Moody also details—chapter and verse—the many compromises and less-than-candid and frequently inconsistent positions Romney has taken to bring himself from successful venture capitalist to one of the leading contenders for the Republican nomination for Presidency.
For all the talk about dirty tricks this season, one of the more questionable (and curious) came at a news conference Monday far from the campaign trail. At a news conference at the sleepy National Press Club in Washington, a no-name college classmate of Mitt Romney hawked his “open letter” to Romney titled “Mitt, Set Our People Free!”
A lapsed Mormon, Michael Moody mocked his former religion (in very nasty terms) and declared Romney unfit for the presidency because of what he sees as the Mormon former Massachusetts governor’s biggest conflict: his “blood oath” to the Church of Jesus Christ of Latter Day Saints.
And then came the “C” word: “The great American cult,” Moody said, characterizing the religion founded by Joseph Smith, a prophet to Mormons.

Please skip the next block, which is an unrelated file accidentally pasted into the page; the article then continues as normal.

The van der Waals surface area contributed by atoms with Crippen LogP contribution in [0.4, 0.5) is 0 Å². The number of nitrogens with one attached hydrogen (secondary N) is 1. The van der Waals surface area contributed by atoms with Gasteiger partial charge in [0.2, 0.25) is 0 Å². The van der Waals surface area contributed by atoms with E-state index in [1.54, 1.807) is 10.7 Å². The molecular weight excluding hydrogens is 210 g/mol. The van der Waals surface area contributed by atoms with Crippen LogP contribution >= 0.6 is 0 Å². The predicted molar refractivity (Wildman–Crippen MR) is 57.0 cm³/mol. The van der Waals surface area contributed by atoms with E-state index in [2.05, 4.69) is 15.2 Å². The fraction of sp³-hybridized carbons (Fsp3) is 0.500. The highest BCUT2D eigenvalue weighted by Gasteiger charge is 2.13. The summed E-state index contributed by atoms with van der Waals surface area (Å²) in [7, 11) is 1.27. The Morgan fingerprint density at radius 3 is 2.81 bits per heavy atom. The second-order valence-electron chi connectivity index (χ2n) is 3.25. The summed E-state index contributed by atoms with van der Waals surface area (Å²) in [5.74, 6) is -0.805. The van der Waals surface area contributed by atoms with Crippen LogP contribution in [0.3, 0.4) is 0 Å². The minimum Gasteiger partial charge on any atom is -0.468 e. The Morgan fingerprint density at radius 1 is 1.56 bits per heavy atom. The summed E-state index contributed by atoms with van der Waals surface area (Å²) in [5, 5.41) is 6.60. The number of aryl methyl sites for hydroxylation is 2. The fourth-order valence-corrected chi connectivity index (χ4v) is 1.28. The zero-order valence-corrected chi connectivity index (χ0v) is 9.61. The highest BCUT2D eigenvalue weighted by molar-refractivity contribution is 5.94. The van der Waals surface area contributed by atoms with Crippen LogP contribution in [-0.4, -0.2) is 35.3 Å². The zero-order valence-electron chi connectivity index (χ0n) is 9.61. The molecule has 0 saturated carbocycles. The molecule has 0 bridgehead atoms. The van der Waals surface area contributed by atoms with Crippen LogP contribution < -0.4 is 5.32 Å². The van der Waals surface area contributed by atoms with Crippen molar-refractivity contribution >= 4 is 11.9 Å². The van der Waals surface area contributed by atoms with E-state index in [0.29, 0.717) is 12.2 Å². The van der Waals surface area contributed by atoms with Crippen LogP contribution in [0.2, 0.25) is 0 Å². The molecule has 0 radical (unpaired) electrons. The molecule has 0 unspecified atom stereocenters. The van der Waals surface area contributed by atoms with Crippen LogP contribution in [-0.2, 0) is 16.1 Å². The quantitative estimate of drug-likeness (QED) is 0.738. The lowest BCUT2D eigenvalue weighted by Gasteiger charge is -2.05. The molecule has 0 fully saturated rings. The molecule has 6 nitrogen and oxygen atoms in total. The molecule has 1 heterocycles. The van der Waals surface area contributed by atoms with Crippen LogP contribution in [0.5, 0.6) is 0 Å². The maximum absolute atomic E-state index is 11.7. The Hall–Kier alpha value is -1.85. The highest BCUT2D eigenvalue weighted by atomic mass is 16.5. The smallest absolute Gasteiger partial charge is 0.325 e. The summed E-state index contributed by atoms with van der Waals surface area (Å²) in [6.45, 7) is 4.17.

“Many of you are from the East Coast and you don’t know a lot about Mormonism,” Moody said to the roomful of about a dozen reporters and four photographers who clearly had nothing better to do, what with 75 percent of their colleagues from the Fourth Estate (truly a “C” word organization) in New Hampshire to cover Tuesday’s primary.
So, even as he went on and on (and on) trampling the tenets of Mormonism, Moody omitted references (too obscure for his East Coast audience) to the angel Moroni, who led Smith, the prophet, to a set of golden plates in 1827 written in an unknown language—and then to the seer-stones Urim and Thummim, which translated the ancient language to the epic Book of Mormon.
Instead, Moody spoke in more dumbed-down terms of how Mormons are beholden to living prophets, such as Gordon Hinckley, who can tip them off to the Second Coming. “The Mormon prophet—he is the man,” Moody said, adding that “they”—the Mormons—are “waiting for Hinckley to tell ‘em: ‘Let’s go to Missouri and knock it off with an Osmond concert and build the new Jerusalem.”
The seemingly embittered former Mormon claims he and Romney were members of the Cougar Club together at Brigham Young University, where he saw Romney give the valedictorian speech at their 1971 graduation ceremony. There was “great buzz” on campus about young Mitt one day running for president, he said. Romney’s view, he claims, was “If not me, then who?”
One of his main problems with Romney becoming president is that Romney, if he follows the teachings of his faith, “believes he’s going to become a God some day.”
Don’t worry about this book making much of an impact. I can’t find it online. And who’s ever heard of Revelation Press?